Changing those parts at regular intervals might not be a bad idea. The alternative is to remove the parts and use the frame blank for range sessions to forestall wear on'em. It's a little aggravating to detail-strip the gun twice per session...but it's a good way to learn to strip and reassemble the Series 80 Colts in a hurry.
WB...Still not sure on the strut issue. My gut feelin' is that it's a
combination of poor materials, the heavy mainspring, and the altered
geometry within the housing itself all playing a role in the snapped struts.
If I'm right, the stronger Colt strut will fare much better and last much longer within the ILS system, but it will also likely fail sooner than it would in a standard mainspring housing. This may make changing the strut at regular intervals a good idea. Still haven't had time to put that theory to a test, but it's probably best to err on the side of caution if you retain the ILS system. I'd venture a guess that installing a new strut and hammer pin every 5 years or 20,000 rounds would be a good baseline...Less often if you don't keep the gun in Condition One continually.
Clearing tha gun and lowering the hammer 3-4 times a week overnight would probably reduce the need for frequent change. Colt struts are
cheap insurance against breakage...Changing it out every 5 years wouldn't
exactly break the bank.
August 12, 2004, 10:55 AM
Seems as if I have mentioned this condition before ...:rolleyes:
I have seen three cases of "battered plunger syndrome," caused by the levers not lifting the block high enough, and two that didn't work because of a backlash screw in an aftermarket trigger (one isn't cool or tactical if the trigger doesn't have holes in the fingerpiece and a screw in the face of it).
I never thought to check the length of the trigger bow. Now I've learned to take NOTHING for granted.
Yes, Tuner - Colt probably got the idea from Walther, but in that model the lever unlocks the firing pin well before the hammer's released, and there is only one lever involved. Last but not least, the feature was part of the original design, not a later atempt to cobble something up to make the legal department and Brady Bunch feel warm and fuzzy. :fire: :banghead:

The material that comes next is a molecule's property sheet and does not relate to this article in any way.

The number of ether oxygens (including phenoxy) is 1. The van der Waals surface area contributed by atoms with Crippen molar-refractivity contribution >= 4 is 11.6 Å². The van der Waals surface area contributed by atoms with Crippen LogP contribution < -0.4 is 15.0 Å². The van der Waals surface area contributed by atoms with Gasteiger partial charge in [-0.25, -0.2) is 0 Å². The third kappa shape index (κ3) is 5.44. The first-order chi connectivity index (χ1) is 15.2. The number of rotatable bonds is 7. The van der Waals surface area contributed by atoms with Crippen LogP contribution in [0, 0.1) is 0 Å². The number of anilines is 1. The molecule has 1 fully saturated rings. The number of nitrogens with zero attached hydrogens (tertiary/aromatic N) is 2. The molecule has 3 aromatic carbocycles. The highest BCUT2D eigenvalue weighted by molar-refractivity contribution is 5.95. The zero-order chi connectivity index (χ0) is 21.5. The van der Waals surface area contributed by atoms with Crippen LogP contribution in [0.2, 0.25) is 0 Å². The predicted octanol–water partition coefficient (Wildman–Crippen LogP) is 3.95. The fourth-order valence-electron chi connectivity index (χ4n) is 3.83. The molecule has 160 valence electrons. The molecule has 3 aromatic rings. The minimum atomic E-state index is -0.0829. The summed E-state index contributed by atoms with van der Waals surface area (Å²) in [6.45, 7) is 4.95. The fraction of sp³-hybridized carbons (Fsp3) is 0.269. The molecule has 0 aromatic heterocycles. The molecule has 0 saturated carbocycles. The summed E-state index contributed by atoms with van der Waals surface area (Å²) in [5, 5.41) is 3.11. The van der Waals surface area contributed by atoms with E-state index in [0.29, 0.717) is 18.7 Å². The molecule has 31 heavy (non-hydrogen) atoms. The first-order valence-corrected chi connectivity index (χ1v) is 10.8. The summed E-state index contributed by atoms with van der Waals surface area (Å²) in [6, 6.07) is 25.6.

Colt, like most of the other gunmakers, are having trouble getting the kind of help that "do it right," and keeping them when they do. Also many assembly workers do their thing on a "piecework plan" where the more you make the more you earn.
For the reasons stated above, and more - I don't own a Series 80 gun, and likely won't. What I've seen have been on pistols belonging to others. Same can be said about a Springer, but if that should change the mainspring housing will get pitched so fast it woun't be able to find it's own shadow. :what:
It is indeed a sad day when a customer is expected to de-bug and correct a recent purchase. But that's apparently how it is. :barf: :barf: :mad:
August 12, 2004, 10:59 AM
:eek: Repent, sinner! :eek:
Ok, :p I haven't had any fails to go bang in about a dozen of those defective Series 80 triggers. Glad you were able to spot the trouble with yours, bud. BTW, you never said it failed to go off during your 500 round shakedown. :confused: I think you are a little bit like one of my brothers, who can't stand to leave something alone but always tries to "improve" it. ;)
August 12, 2004, 10:59 AM
Check your plunger for a burr at the bottom edge of the curve.
That's why I keep my plungers where I can easily examine them: In a clear plastic baggie, rather than in the slide, where they're harder to see. :D :p
(Although, truth be told, I don't think I've ever had someone drag in a Series 80 with a non-functioning firing pin safety in the last ten years. Then again, nobody's ever brought in a busted Springer hammer strut, either. "Can happen" and "will happen" are, thankfully, two different things.)
August 12, 2004, 11:00 AM
One of my 1911s is the Series 70 Colt.
Are there any issues with THAT gun that we owners should know about?
August 12, 2004, 11:28 AM
Fuff...yep. I've noticed it before, but this is the first time that
I've seen a short trigger bow contribute to it...In all fairness, I've seen the overtravel screw cause the problem several times, but considered that to be problem with the Crank on the Bench Syndrome. Pull the screw out and stick it in File Thirteen.
That's why I keep my plungers where I can easily examine them: In a clear plastic baggie, rather than in the slide, where they're harder to see.
Me too... :cool: My 80s are range beaters. I do occasionally carry a
Series 80 LW Commander with all parts installed...but it's been thoroughly
checked out and given a clean bill. All others are pure JMB.
Then again, nobody's ever brought in a busted Springer hammer strut, either. "Can happen" and "will happen" are, thankfully, two different things.)
Thankfully, that's true. I just like to eliminate the chances inasmuch as possible. A good strut is about 4 bucks, and takes 10 minutes to switch out. Why NOT do it? A good extractor is 25 or 30 dollars, and is usually one of the first things that knowledgeable folks will upgrade. A busted strut and a busted extractor are both things that will get you dead.
BTW, you never said it failed to go off during your 500 round shakedown.
True...but with use, as that burr gets burrier and burrier, that's subject to change. The concern isn't goin' bang...it's rather that the firing pin won't
rebound, and will either tie up the gun as the next round tries to slide up
the breechface, or feed and fire out of battery. Either one is bad JuJu...
especially firing out of battery less than two feet from your nose.
I think you are a little bit like one of my brothers, who can't stand to leave something alone but always tries to "improve" it.